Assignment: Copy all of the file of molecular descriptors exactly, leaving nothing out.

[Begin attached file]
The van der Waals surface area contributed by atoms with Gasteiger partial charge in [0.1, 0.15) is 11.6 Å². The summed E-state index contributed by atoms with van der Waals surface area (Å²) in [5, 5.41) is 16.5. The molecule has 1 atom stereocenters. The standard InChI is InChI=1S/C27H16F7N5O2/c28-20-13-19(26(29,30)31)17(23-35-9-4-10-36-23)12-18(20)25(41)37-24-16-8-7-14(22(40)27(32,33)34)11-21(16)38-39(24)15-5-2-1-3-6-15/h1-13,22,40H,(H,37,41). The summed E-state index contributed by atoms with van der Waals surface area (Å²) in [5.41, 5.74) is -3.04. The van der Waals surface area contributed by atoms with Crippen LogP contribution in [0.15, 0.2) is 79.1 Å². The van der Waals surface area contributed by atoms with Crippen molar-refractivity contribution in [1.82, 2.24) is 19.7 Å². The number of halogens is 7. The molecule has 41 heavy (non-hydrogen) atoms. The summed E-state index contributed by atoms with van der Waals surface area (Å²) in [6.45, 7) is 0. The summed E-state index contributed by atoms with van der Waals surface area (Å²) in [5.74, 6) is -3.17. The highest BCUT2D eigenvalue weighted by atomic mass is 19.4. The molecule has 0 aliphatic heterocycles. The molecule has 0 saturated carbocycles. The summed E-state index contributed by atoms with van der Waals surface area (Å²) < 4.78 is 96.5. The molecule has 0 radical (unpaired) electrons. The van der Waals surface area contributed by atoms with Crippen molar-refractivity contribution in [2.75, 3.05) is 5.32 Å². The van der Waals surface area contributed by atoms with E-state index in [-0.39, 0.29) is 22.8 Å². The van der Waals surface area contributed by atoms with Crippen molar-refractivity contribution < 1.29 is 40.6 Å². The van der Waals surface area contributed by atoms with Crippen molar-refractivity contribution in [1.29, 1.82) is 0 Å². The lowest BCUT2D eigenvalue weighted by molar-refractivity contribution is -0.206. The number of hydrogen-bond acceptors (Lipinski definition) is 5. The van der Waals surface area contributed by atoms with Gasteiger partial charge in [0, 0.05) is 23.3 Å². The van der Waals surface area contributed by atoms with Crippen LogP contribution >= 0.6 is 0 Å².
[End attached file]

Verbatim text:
The van der Waals surface area contributed by atoms with Gasteiger partial charge in [0.1, 0.15) is 11.6 Å². The summed E-state index contributed by atoms with van der Waals surface area (Å²) in [5, 5.41) is 16.5. The molecule has 1 atom stereocenters. The standard InChI is InChI=1S/C27H16F7N5O2/c28-20-13-19(26(29,30)31)17(23-35-9-4-10-36-23)12-18(20)25(41)37-24-16-8-7-14(22(40)27(32,33)34)11-21(16)38-39(24)15-5-2-1-3-6-15/h1-13,22,40H,(H,37,41). The summed E-state index contributed by atoms with van der Waals surface area (Å²) in [5.41, 5.74) is -3.04. The van der Waals surface area contributed by atoms with Crippen LogP contribution in [0.15, 0.2) is 79.1 Å². The van der Waals surface area contributed by atoms with Crippen molar-refractivity contribution in [1.82, 2.24) is 19.7 Å². The number of halogens is 7. The molecule has 41 heavy (non-hydrogen) atoms. The summed E-state index contributed by atoms with van der Waals surface area (Å²) in [6.45, 7) is 0. The summed E-state index contributed by atoms with van der Waals surface area (Å²) in [5.74, 6) is -3.17. The highest BCUT2D eigenvalue weighted by atomic mass is 19.4. The molecule has 0 aliphatic heterocycles. The molecule has 0 saturated carbocycles. The summed E-state index contributed by atoms with van der Waals surface area (Å²) < 4.78 is 96.5. The molecule has 0 radical (unpaired) electrons. The van der Waals surface area contributed by atoms with Crippen molar-refractivity contribution in [2.75, 3.05) is 5.32 Å². The van der Waals surface area contributed by atoms with E-state index in [-0.39, 0.29) is 22.8 Å². The van der Waals surface area contributed by atoms with Crippen molar-refractivity contribution < 1.29 is 40.6 Å². The van der Waals surface area contributed by atoms with Crippen molar-refractivity contribution in [1.29, 1.82) is 0 Å². The lowest BCUT2D eigenvalue weighted by molar-refractivity contribution is -0.206. The number of hydrogen-bond acceptors (Lipinski definition) is 5. The van der Waals surface area contributed by atoms with Gasteiger partial charge in [0, 0.05) is 23.3 Å². The van der Waals surface area contributed by atoms with Crippen LogP contribution >= 0.6 is 0 Å².